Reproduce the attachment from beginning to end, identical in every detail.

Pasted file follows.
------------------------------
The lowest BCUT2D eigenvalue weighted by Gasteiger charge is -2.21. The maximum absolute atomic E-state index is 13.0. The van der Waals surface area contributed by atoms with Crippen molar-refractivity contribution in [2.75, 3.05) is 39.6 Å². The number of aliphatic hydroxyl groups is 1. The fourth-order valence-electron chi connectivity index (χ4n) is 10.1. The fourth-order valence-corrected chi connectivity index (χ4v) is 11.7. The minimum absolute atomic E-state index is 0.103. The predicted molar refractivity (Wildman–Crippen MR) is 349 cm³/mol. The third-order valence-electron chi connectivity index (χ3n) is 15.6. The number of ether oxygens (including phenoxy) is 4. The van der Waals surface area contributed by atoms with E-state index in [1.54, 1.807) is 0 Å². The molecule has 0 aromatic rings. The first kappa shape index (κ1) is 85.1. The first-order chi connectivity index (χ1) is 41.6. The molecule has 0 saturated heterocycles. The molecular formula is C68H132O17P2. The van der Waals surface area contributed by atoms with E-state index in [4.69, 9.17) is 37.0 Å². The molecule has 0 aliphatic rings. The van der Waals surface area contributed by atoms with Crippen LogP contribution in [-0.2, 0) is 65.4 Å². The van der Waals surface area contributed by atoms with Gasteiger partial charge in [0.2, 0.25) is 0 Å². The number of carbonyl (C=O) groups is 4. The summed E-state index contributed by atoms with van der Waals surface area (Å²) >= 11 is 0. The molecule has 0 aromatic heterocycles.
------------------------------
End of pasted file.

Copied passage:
The lowest BCUT2D eigenvalue weighted by Gasteiger charge is -2.21. The maximum absolute atomic E-state index is 13.0. The van der Waals surface area contributed by atoms with Crippen molar-refractivity contribution in [2.75, 3.05) is 39.6 Å². The number of aliphatic hydroxyl groups is 1. The fourth-order valence-electron chi connectivity index (χ4n) is 10.1. The fourth-order valence-corrected chi connectivity index (χ4v) is 11.7. The minimum absolute atomic E-state index is 0.103. The predicted molar refractivity (Wildman–Crippen MR) is 349 cm³/mol. The third-order valence-electron chi connectivity index (χ3n) is 15.6. The number of ether oxygens (including phenoxy) is 4. The van der Waals surface area contributed by atoms with E-state index in [1.54, 1.807) is 0 Å². The molecule has 0 aromatic rings. The first kappa shape index (κ1) is 85.1. The first-order chi connectivity index (χ1) is 41.6. The molecule has 0 saturated heterocycles. The molecular formula is C68H132O17P2. The van der Waals surface area contributed by atoms with E-state index in [4.69, 9.17) is 37.0 Å². The molecule has 0 aliphatic rings. The van der Waals surface area contributed by atoms with Crippen LogP contribution in [-0.2, 0) is 65.4 Å². The van der Waals surface area contributed by atoms with Gasteiger partial charge in [0.2, 0.25) is 0 Å². The number of carbonyl (C=O) groups is 4. The summed E-state index contributed by atoms with van der Waals surface area (Å²) >= 11 is 0. The molecule has 0 aromatic heterocycles.